When Stuart Lynn decided to go to a local Indian restaurant and asked for venison curry to be prepared mild, he was shocked to see that his receipt was marked with “VERY MILD, WHITE PPL”.
There’s a common stereotype, known especially to people whose native cuisine is very spicy, that many white people have a lower tolerance for spicy food:
But in an interview about the incident, Lynn made sure to let everyone know that he can, in fact, handle spicy curry:
‘It implies we can’t deal with strong curries. I do like a hot curry sometimes. I just fancied a mild one for a change. I thought it was very rude of them.
‘It was the first time I’ve been in there and I won’t be going back.’
The owner of the restaurant apologized for the ‘misunderstanding’ and offered an explanation that doesn’t really make any sense:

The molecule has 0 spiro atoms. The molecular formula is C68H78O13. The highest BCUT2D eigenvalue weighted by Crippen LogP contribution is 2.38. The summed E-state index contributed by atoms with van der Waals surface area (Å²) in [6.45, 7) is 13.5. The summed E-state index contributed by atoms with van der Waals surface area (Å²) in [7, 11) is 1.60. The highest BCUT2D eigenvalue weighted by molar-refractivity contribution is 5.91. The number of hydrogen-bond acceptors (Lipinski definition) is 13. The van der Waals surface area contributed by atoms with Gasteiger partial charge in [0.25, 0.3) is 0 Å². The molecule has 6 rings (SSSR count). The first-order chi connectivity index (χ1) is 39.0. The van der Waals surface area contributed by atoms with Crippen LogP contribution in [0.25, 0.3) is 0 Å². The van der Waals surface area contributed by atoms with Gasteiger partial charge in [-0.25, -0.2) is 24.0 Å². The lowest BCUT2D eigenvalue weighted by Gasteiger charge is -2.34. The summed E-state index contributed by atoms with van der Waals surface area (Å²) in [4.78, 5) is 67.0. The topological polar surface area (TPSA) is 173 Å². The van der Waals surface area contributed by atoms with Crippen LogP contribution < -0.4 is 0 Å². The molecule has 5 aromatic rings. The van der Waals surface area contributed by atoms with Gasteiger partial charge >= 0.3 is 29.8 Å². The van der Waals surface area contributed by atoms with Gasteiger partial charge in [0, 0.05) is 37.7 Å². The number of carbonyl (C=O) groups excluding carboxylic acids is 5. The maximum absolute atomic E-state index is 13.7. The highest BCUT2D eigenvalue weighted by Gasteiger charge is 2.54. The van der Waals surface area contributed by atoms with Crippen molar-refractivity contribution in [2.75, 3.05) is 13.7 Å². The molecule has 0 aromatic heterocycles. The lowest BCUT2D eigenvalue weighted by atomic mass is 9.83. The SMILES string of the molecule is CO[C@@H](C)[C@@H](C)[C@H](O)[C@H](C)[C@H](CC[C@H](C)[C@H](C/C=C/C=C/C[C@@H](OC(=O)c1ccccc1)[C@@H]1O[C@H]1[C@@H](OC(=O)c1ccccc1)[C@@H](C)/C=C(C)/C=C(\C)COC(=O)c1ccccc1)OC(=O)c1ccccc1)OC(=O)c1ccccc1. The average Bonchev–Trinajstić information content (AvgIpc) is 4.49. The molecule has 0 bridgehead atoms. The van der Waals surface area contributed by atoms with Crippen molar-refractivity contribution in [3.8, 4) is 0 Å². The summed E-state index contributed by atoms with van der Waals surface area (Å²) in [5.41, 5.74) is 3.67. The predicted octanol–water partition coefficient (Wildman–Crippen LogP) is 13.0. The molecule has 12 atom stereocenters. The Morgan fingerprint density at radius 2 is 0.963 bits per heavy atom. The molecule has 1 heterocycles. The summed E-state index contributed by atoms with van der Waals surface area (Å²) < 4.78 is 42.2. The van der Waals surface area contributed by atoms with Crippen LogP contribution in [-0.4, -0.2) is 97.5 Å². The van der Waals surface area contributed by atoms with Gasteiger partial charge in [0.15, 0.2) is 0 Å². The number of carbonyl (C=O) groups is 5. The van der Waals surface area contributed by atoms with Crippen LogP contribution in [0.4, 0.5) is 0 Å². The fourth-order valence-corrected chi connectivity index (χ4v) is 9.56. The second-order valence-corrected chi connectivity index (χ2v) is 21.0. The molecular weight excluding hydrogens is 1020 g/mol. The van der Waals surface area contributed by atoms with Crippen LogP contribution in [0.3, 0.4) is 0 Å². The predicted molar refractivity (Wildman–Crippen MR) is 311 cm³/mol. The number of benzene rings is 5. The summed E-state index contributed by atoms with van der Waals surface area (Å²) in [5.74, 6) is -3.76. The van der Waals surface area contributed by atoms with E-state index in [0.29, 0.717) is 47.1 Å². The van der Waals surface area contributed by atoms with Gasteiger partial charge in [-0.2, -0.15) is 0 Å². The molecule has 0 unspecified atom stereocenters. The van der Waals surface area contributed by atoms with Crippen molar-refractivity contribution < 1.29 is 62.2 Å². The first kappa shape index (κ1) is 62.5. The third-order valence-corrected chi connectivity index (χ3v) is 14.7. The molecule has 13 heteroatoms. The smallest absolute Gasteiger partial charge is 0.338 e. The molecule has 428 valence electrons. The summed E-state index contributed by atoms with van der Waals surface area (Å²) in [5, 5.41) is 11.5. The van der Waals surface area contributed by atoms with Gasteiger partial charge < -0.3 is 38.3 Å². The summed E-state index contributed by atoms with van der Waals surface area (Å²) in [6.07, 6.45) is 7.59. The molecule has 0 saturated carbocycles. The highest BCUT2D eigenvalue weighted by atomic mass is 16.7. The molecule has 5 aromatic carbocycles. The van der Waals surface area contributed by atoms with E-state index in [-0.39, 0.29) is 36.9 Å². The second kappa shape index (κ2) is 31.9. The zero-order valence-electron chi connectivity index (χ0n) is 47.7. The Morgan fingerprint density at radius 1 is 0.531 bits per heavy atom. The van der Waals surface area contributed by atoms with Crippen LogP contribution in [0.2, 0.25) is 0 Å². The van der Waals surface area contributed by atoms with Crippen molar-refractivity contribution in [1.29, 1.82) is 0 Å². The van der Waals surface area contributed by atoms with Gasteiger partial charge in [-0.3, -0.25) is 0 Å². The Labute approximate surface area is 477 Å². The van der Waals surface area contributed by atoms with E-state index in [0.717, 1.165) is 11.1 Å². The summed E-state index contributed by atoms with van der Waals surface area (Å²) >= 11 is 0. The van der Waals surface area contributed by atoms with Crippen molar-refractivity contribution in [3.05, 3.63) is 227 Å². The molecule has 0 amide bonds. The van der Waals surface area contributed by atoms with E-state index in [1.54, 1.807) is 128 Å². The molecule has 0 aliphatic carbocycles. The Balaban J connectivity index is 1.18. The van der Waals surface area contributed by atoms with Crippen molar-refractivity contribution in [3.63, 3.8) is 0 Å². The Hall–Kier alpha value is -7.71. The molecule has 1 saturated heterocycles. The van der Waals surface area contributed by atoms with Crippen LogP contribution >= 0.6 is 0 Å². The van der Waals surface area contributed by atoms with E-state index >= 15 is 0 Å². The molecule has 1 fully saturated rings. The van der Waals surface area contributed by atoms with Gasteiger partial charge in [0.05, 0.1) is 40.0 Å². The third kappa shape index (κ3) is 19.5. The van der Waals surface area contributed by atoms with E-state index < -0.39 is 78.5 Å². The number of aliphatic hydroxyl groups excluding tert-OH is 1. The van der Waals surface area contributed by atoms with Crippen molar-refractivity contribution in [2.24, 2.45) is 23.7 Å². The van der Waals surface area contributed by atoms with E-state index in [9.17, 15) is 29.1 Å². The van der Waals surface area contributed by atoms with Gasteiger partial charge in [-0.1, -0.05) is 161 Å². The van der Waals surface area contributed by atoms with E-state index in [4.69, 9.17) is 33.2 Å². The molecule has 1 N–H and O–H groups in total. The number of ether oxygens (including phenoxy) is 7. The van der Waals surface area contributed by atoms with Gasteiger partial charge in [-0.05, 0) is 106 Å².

“Under white ppl, we don’t mean white people, but a white sauce made from milk, single cream, coconut milk and spices we add to our dishes when a curry is requested mild.
“‘Ppl’ means ‘milk.’
“However, we have decided to change the way we inform the kitchen and will mention ‘add white ppl’ or ‘with white sauce’ to avoid any confusion with our customers.
She wouldn’t explain how ‘ppl’ meant milk so it seems more like she was just trying to cover it up. Perhaps past experiences have warranted the need to distinguish Indian people mild from white people mild; they certainly aren’t the first restaurant to acknowledge that brown people and white people have different spiciness scales. If you’re white and you like your Asian food spicy, remember to specify that you want it brown people spicy.